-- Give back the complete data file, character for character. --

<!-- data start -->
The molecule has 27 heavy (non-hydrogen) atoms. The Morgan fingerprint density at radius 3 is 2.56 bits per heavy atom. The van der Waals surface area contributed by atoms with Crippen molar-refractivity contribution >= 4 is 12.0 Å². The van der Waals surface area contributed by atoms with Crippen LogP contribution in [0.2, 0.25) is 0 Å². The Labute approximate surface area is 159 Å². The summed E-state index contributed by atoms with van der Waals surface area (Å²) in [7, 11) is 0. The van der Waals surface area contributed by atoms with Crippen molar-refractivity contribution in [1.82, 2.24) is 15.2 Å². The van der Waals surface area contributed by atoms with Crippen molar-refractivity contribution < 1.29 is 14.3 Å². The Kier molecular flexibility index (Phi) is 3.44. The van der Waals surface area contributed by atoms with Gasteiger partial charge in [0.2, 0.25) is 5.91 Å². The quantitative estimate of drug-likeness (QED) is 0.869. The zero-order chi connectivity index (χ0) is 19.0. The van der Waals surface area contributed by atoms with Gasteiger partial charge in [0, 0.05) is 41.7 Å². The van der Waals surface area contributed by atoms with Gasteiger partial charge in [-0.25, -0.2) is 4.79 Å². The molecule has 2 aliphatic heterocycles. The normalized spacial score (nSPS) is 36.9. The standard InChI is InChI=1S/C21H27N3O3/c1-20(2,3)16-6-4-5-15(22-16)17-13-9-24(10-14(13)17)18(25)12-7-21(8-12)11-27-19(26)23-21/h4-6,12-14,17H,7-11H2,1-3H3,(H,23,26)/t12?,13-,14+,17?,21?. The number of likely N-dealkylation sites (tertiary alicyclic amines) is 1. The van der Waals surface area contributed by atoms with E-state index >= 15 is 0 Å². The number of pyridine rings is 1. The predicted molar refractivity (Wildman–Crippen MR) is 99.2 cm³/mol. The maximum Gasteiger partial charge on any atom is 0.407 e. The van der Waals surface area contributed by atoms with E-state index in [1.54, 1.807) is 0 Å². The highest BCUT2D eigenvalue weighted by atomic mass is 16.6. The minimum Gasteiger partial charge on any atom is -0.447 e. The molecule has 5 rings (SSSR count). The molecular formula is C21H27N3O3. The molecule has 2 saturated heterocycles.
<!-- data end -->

The molecule has 27 heavy (non-hydrogen) atoms. The Morgan fingerprint density at radius 3 is 2.56 bits per heavy atom. The van der Waals surface area contributed by atoms with Crippen molar-refractivity contribution >= 4 is 12.0 Å². The van der Waals surface area contributed by atoms with Crippen LogP contribution in [0.2, 0.25) is 0 Å². The Labute approximate surface area is 159 Å². The summed E-state index contributed by atoms with van der Waals surface area (Å²) in [7, 11) is 0. The van der Waals surface area contributed by atoms with Crippen molar-refractivity contribution in [1.82, 2.24) is 15.2 Å². The van der Waals surface area contributed by atoms with Crippen molar-refractivity contribution < 1.29 is 14.3 Å². The Kier molecular flexibility index (Phi) is 3.44. The van der Waals surface area contributed by atoms with Gasteiger partial charge in [0.2, 0.25) is 5.91 Å². The quantitative estimate of drug-likeness (QED) is 0.869. The zero-order chi connectivity index (χ0) is 19.0. The van der Waals surface area contributed by atoms with Gasteiger partial charge in [0, 0.05) is 41.7 Å². The van der Waals surface area contributed by atoms with Gasteiger partial charge in [-0.25, -0.2) is 4.79 Å². The molecule has 2 aliphatic heterocycles. The normalized spacial score (nSPS) is 36.9. The standard InChI is InChI=1S/C21H27N3O3/c1-20(2,3)16-6-4-5-15(22-16)17-13-9-24(10-14(13)17)18(25)12-7-21(8-12)11-27-19(26)23-21/h4-6,12-14,17H,7-11H2,1-3H3,(H,23,26)/t12?,13-,14+,17?,21?. The number of likely N-dealkylation sites (tertiary alicyclic amines) is 1. The van der Waals surface area contributed by atoms with E-state index >= 15 is 0 Å². The number of pyridine rings is 1. The predicted molar refractivity (Wildman–Crippen MR) is 99.2 cm³/mol. The maximum Gasteiger partial charge on any atom is 0.407 e. The van der Waals surface area contributed by atoms with E-state index in [1.54, 1.807) is 0 Å². The highest BCUT2D eigenvalue weighted by atomic mass is 16.6. The minimum Gasteiger partial charge on any atom is -0.447 e. The molecule has 5 rings (SSSR count). The molecular formula is C21H27N3O3. The molecule has 2 saturated heterocycles.